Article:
Napoleon the First, whose career had the quality of a duel against the whole of Europe, disliked duelling between the officers of his army. The great military emperor was not a swashbuckler, and had little respect for tradition.
Nevertheless, a story of duelling which became a legend in the army runs through the epic of imperial wars. To the surprise and admiration of their fellows, two officers, like insane artists trying to gild refined gold or paint the lily, pursued their private contest through the years of universal carnage. They were officers of cavalry, and their connection with the high-spirited but fanciful animal which carries men into battle seems particularly appropriate. It would be difficult to imagine for heroes of this legend two officers of infantry of the line, for example, whose fantasy is tamed by much walking exercise and whose valour necessarily must be of a more plodding kind. As to artillery, or engineers whose heads are kept cool on a diet of mathematics, it is simply unthinkable.
The names of the two officers were Feraud and D'Hubert, and they were both lieutenants in a regiment of hussars, but not in the same regiment.
Feraud was doing regimental work, but Lieutenant D'Hubert had the good fortune to be attached to the person of the general commanding the division, as officier d'ordonnance. It was in Strasbourg, and in this agreeable and important garrison, they were enjoying greatly a short interval of peace. They were enjoying it, though both intensely warlike, because it was a sword-sharpening, firelock-cleaning peace dear to a military heart and undamaging to military prestige inasmuch that no one believed in its sincerity or duration.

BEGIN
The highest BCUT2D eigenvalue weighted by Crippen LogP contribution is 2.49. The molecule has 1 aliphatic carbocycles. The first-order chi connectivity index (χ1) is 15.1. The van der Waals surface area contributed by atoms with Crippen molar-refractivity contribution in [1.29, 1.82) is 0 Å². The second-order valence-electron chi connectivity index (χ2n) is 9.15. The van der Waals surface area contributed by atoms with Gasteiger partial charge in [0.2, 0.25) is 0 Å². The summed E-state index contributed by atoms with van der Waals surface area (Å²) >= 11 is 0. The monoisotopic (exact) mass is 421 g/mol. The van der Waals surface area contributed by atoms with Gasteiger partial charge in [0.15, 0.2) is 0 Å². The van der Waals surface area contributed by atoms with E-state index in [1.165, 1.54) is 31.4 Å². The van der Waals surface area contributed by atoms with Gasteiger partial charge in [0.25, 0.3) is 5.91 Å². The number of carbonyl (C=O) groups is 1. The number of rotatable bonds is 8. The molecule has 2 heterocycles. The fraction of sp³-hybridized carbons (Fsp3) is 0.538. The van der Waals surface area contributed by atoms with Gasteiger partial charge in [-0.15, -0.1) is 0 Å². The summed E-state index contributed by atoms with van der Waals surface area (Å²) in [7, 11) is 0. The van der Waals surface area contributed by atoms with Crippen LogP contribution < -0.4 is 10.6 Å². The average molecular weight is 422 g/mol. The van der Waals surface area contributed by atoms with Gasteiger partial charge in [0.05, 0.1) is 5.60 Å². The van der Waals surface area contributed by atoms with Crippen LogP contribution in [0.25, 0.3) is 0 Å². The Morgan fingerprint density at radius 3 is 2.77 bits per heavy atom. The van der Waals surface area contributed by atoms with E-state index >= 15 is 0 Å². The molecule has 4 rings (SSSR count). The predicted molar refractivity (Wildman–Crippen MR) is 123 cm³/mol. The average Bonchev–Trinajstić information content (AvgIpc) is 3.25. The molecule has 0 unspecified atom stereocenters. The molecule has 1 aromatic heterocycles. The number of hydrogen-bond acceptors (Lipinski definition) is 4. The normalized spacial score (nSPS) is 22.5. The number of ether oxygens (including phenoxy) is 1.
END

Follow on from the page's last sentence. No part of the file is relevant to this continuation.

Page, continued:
Under those historical circumstances so favourable to the proper appreciation of military leisure Lieutenant D'Hubert could have been seen one fine afternoon making his way along the street of a cheerful suburb towards Lieutenant Feraud's quarters, which were in a private house with a garden at the back, belonging to an old maiden lady.
His knock at the door was answered instantly by a young maid in Alsatian costume. Her fresh complexion and her long eyelashes, which she lowered modestly at the sight of the tall officer, caused Lieutenant D'Hubert, who was accessible to esthetic impressions, to relax the cold, on-duty expression of his face. At the same time he observed that the girl had over her arm a pair of hussar's breeches, red with a blue stripe.
"Lieutenant Feraud at home?" he inquired benevolently.
"Oh, no, sir. He went out at six this morning."
And the little maid tried to close the door, but Lieutenant D'Hubert, opposing this move with gentle firmness, stepped into the anteroom jingling his spurs.
"Come, my dear. You don't mean to say he has not been home since six o'clock this morning?"
Saying these words, Lieutenant D'Hubert opened without ceremony the door of a room so comfortable and neatly ordered that only from internal evidence in the shape of boots, uniforms and military accoutrements, did he acquire the conviction that it was Lieutenant Feraud's room....